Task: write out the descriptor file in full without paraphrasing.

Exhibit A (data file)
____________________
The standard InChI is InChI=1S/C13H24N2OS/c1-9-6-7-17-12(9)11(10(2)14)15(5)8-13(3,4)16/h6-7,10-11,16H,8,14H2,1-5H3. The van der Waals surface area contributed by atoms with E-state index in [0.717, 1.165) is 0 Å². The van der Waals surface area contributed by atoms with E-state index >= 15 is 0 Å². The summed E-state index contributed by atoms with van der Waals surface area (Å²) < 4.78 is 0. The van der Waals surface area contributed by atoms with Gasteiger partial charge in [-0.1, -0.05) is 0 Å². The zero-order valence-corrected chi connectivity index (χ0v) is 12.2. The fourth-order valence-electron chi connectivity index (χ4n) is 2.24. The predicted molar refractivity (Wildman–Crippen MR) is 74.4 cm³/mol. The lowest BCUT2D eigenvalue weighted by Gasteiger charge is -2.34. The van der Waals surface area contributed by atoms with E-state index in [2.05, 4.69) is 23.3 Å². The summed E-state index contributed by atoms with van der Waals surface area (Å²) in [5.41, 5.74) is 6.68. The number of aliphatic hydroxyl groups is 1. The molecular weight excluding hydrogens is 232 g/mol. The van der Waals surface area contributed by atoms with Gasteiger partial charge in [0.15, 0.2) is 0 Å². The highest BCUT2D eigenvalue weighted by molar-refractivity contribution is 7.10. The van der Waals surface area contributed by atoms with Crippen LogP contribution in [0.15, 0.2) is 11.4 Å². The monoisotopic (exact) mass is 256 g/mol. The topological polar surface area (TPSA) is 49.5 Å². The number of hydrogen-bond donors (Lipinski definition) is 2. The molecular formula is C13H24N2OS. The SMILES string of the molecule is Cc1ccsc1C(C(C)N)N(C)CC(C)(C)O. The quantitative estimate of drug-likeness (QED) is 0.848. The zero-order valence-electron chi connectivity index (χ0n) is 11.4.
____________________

The standard InChI is InChI=1S/C13H24N2OS/c1-9-6-7-17-12(9)11(10(2)14)15(5)8-13(3,4)16/h6-7,10-11,16H,8,14H2,1-5H3. The van der Waals surface area contributed by atoms with E-state index in [0.717, 1.165) is 0 Å². The van der Waals surface area contributed by atoms with E-state index >= 15 is 0 Å². The summed E-state index contributed by atoms with van der Waals surface area (Å²) < 4.78 is 0. The van der Waals surface area contributed by atoms with Gasteiger partial charge in [-0.1, -0.05) is 0 Å². The zero-order valence-corrected chi connectivity index (χ0v) is 12.2. The fourth-order valence-electron chi connectivity index (χ4n) is 2.24. The predicted molar refractivity (Wildman–Crippen MR) is 74.4 cm³/mol. The lowest BCUT2D eigenvalue weighted by Gasteiger charge is -2.34. The van der Waals surface area contributed by atoms with E-state index in [2.05, 4.69) is 23.3 Å². The summed E-state index contributed by atoms with van der Waals surface area (Å²) in [5.41, 5.74) is 6.68. The number of aliphatic hydroxyl groups is 1. The molecular weight excluding hydrogens is 232 g/mol. The van der Waals surface area contributed by atoms with Gasteiger partial charge in [0.15, 0.2) is 0 Å². The highest BCUT2D eigenvalue weighted by molar-refractivity contribution is 7.10. The van der Waals surface area contributed by atoms with Crippen LogP contribution in [0.15, 0.2) is 11.4 Å². The monoisotopic (exact) mass is 256 g/mol. The topological polar surface area (TPSA) is 49.5 Å². The number of hydrogen-bond donors (Lipinski definition) is 2. The molecular formula is C13H24N2OS. The SMILES string of the molecule is Cc1ccsc1C(C(C)N)N(C)CC(C)(C)O. The quantitative estimate of drug-likeness (QED) is 0.848. The zero-order valence-electron chi connectivity index (χ0n) is 11.4.